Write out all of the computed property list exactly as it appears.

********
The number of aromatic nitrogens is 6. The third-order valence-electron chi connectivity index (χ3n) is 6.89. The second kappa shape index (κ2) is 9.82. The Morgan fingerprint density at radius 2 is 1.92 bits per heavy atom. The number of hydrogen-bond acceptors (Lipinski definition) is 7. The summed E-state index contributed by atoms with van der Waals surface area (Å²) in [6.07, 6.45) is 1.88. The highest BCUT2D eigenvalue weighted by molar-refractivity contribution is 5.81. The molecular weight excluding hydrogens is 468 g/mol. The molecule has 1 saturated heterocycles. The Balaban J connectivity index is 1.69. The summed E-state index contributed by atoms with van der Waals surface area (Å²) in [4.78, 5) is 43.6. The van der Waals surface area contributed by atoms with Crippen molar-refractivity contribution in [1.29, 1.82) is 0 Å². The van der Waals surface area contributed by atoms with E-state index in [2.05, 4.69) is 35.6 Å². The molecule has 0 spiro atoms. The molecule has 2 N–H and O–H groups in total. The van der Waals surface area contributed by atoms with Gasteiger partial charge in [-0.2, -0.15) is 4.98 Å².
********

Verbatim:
The number of aromatic nitrogens is 6. The third-order valence-electron chi connectivity index (χ3n) is 6.89. The second kappa shape index (κ2) is 9.82. The Morgan fingerprint density at radius 2 is 1.92 bits per heavy atom. The number of hydrogen-bond acceptors (Lipinski definition) is 7. The summed E-state index contributed by atoms with van der Waals surface area (Å²) in [6.07, 6.45) is 1.88. The highest BCUT2D eigenvalue weighted by molar-refractivity contribution is 5.81. The molecular weight excluding hydrogens is 468 g/mol. The molecule has 1 saturated heterocycles. The Balaban J connectivity index is 1.69. The summed E-state index contributed by atoms with van der Waals surface area (Å²) in [4.78, 5) is 43.6. The van der Waals surface area contributed by atoms with Crippen molar-refractivity contribution in [1.29, 1.82) is 0 Å². The van der Waals surface area contributed by atoms with E-state index in [2.05, 4.69) is 35.6 Å². The molecule has 0 spiro atoms. The molecule has 2 N–H and O–H groups in total. The van der Waals surface area contributed by atoms with Gasteiger partial charge in [-0.2, -0.15) is 4.98 Å².